Lurie Center for Autism
Lurie Center for Autism
News Article | May 15, 2017
The fidget spinner is a toy that claims to help with anxiety and ADHD, but does it? Where to get one, how to use one and who made the first fidget spinner. If you know a teen, or are one, you’ve probably heard of the latest toy trend: fidget spinners. The small handheld toys are making their way onto social media and into the hands of kids, teens and even adults looking to destress. The toys are simple and small. They feature center bearings that have prongs sticking out that easily spin. The fidget spinners are marketed as toys that can reduce anxiety and help reduce symptoms of attention disorders and even autism. Descriptions of the toys online say they can help keep fidgety kids keep busy and reduce behaviors like nail biting, leg shaking or other attention challenges. “Teachers and occupational therapists have been utilizing sensory-motor strategies to improve focus and learning for years,” Lisa Nowinski, director of clinical psychology services at the Massachusetts General Hospital Lurie Center for Autism, told International Business Times. Read: Fidget Spinner: Tricks, Where To Buy, Who Made It And What We Know About The Latest Toy Trend The fidget toys aren’t the first to promote this kind of a solution, think of stress balls or even students who knit during college lectures to keep their hands busy or to focus. “There is evidence to suggest that children with attentional challenges showed improved concentration when they are allowed to move,” Nowinski said. While the fidget spinners making the rounds now haven’t been studied, other tools used in classroom settings have been shown to help students. But as with most approaches to improving attention or learning, nothing is a one size fits all solution. “There’s no consistent activity that works for everybody. A lot of times it’s trial and error, where a child and their family, and their school staff or their therapist, may help them find something that provides a good outlet for them but also isn’t bothering other people,” Dr. Carolyn Bridgemohan, co-director of the Autism Spectrum Center at Boston Children’s Hospital, told IBT. Nowinski also emphasized the importance of an individual approach. “It is important to understand the unique learning needs of each child in a classroom in order to determine what supports may actually facilitate their learning and participation,” she said. Read: Coding Autism Startup Working To Reduce Unemployment Rates Among Adults With Disorder So fidget spinners may help some people focus or feel less anxiety but they’re just one tool that can be used. The goal with using one of these fidget tools or materials is to help the fidgety person adjust or adapt their behavior, Bridgemohan said. “The whole approach of treating certain kinds of behavior that often occur in kids that are anxious, like nail biting and other kinds of habits, is really based on structured behavior principles of replacing a behavior,” Bridgemohan said. “So you use cognitive strategies to recognize when you’re doing the behavior and try to use other ways to calm or cope and not do the behavior.” Essentially the goal is to replace an unacceptable behavior that can disrupt others, like pen clicking, nail biting or even throat clearing, with a more acceptable one that doesn’t cause any disruption. But whether or not the spinners are acceptable replacements for other behaviors is up for debate in schools across the country. Some schools have banned fidget spinners on the grounds that the popular toy actually distracts students and those around them. Such bans prompted the Fidget Spinner Association to announce it would be fighting bans on the toys. The spinners have become such a phenomenon that teens are even doing tricks with them, and timing how long they can spin on one push. But the devices need to be used for anxiety and focusing carefully. If using one of these tools helps someone feel less anxious or helps them focus without distracting others, Bridgemohan said she sees no need for that person to see a specialist. But if a child is having a hard time functioning in school, working with a school specialist to figure out why the child is struggling and how to address it is the best move. “There’s no one fidget that is necessary or required for anybody,” Bridgemohan said. “So I think when things cost money there’s always things that could be adapted that are much lower cost, or no cost, and that’s where working with the school team, perhaps their occupational therapist or other specialist could be appropriate.”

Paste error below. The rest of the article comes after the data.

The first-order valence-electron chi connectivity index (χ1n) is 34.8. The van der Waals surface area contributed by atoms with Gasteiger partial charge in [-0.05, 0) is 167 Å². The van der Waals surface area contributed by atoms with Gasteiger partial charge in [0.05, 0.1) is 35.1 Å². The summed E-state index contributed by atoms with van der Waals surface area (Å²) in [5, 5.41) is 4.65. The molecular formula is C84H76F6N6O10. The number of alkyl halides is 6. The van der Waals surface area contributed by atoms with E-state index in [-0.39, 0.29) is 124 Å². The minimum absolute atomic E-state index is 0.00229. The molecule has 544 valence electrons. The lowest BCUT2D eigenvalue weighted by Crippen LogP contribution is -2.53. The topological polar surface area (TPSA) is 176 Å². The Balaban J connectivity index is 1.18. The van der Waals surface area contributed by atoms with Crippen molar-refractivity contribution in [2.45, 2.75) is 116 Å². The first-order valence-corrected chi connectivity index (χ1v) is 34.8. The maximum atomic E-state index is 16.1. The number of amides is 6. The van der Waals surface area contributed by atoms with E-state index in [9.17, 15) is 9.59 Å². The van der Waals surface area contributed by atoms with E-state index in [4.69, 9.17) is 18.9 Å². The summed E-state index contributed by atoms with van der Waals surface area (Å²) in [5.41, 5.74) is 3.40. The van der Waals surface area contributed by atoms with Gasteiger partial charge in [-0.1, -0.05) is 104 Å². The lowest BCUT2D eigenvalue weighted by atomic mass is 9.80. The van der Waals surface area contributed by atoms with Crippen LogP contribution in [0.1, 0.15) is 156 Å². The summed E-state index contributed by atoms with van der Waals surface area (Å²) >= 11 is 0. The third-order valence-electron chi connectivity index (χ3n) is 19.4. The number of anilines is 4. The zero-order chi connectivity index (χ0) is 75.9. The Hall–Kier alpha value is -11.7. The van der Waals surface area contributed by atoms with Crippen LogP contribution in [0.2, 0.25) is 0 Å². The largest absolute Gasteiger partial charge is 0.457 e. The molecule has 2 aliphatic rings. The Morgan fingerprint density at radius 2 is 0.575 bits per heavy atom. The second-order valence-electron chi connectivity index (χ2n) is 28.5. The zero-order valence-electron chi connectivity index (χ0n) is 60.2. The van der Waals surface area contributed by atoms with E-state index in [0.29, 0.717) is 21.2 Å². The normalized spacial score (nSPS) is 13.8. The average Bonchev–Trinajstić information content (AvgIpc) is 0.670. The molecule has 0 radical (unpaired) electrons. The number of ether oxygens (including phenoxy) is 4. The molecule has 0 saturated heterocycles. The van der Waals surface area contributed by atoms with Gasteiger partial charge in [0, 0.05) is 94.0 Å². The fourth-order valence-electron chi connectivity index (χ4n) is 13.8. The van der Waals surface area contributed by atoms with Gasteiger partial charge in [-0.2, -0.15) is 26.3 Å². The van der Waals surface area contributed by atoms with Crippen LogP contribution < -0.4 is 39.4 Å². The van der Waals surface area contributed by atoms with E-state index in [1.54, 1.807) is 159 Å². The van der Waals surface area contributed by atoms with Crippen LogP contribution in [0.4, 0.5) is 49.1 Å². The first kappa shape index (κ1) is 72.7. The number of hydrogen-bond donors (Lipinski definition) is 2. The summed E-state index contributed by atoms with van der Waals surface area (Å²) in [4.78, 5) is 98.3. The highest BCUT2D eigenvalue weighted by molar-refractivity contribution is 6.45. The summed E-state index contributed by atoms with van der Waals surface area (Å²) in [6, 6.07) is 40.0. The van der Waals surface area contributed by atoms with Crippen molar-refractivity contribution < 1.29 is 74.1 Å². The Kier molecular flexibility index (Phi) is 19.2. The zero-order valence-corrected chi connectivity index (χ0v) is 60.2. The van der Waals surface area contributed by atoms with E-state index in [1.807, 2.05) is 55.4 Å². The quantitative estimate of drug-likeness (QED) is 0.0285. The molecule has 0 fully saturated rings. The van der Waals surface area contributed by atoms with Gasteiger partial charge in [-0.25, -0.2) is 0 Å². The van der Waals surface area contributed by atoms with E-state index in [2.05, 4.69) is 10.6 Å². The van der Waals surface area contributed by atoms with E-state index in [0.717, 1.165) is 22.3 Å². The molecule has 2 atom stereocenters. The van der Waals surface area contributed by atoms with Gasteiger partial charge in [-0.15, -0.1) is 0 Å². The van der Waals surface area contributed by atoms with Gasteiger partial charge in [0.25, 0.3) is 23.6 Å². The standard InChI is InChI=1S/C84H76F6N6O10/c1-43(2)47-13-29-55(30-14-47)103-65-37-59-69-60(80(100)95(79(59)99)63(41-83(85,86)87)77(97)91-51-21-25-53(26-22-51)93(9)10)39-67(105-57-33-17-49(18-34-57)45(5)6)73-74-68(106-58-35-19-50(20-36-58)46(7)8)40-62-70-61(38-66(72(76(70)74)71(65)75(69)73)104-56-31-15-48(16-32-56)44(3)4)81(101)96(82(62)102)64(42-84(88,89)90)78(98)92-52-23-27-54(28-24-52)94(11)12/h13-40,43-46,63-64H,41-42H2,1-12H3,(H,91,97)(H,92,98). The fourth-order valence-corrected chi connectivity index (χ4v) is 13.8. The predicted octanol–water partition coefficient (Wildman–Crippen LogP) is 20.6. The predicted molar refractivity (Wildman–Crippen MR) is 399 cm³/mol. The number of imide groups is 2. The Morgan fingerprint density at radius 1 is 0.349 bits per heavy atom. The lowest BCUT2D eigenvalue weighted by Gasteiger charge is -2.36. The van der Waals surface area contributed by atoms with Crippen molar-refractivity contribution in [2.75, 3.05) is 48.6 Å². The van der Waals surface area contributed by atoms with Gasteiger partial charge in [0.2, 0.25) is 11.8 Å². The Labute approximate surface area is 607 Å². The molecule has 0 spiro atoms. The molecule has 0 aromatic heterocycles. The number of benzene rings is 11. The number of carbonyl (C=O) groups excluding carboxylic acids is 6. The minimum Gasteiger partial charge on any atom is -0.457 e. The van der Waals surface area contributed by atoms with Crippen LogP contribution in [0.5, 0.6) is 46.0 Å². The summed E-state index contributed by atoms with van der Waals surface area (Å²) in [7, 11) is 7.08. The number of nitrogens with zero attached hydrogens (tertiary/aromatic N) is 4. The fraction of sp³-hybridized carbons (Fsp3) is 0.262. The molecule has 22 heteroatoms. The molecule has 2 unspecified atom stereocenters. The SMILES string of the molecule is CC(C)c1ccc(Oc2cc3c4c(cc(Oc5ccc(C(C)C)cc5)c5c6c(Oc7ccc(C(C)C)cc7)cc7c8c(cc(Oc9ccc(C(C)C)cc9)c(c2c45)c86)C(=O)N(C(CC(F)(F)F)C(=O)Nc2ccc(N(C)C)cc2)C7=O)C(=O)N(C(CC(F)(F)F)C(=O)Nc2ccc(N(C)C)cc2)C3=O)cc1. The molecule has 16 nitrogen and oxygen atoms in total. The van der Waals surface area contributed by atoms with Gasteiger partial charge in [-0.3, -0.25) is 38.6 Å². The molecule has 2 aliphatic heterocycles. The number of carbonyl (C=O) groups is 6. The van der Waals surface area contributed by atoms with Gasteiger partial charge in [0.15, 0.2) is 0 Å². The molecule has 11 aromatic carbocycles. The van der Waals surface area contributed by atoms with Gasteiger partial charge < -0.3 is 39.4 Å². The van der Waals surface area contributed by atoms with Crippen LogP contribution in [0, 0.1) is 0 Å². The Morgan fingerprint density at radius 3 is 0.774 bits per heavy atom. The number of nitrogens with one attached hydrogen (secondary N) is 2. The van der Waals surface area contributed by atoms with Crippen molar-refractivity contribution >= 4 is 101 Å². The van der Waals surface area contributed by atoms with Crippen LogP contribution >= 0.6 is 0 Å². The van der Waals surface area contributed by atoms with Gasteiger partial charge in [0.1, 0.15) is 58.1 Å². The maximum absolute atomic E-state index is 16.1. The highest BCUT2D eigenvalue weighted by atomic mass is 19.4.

News Article | February 23, 2017